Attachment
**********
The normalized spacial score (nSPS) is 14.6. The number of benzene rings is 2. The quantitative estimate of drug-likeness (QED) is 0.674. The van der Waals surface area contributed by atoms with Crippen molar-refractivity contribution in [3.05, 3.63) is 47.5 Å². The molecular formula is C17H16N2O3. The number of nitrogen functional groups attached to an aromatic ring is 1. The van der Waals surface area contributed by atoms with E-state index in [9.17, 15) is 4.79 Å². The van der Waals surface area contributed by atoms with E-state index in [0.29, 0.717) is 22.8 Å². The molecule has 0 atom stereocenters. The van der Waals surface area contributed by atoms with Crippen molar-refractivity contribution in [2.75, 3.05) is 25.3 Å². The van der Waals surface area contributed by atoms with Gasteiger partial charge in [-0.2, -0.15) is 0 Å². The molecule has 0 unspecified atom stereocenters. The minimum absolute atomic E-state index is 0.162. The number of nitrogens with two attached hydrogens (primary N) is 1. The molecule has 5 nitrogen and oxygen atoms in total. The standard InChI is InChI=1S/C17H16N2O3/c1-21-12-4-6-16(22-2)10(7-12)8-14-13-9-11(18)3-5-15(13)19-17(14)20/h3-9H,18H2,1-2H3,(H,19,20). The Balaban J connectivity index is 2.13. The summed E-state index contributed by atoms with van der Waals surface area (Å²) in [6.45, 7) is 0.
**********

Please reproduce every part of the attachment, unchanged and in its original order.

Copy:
The normalized spacial score (nSPS) is 14.6. The number of benzene rings is 2. The quantitative estimate of drug-likeness (QED) is 0.674. The van der Waals surface area contributed by atoms with Crippen molar-refractivity contribution in [3.05, 3.63) is 47.5 Å². The molecular formula is C17H16N2O3. The number of nitrogen functional groups attached to an aromatic ring is 1. The van der Waals surface area contributed by atoms with E-state index in [9.17, 15) is 4.79 Å². The van der Waals surface area contributed by atoms with E-state index in [0.29, 0.717) is 22.8 Å². The molecule has 0 atom stereocenters. The van der Waals surface area contributed by atoms with Crippen molar-refractivity contribution in [2.75, 3.05) is 25.3 Å². The van der Waals surface area contributed by atoms with Gasteiger partial charge in [-0.2, -0.15) is 0 Å². The molecule has 0 unspecified atom stereocenters. The minimum absolute atomic E-state index is 0.162. The number of nitrogens with two attached hydrogens (primary N) is 1. The molecule has 5 nitrogen and oxygen atoms in total. The standard InChI is InChI=1S/C17H16N2O3/c1-21-12-4-6-16(22-2)10(7-12)8-14-13-9-11(18)3-5-15(13)19-17(14)20/h3-9H,18H2,1-2H3,(H,19,20). The Balaban J connectivity index is 2.13. The summed E-state index contributed by atoms with van der Waals surface area (Å²) in [6.45, 7) is 0.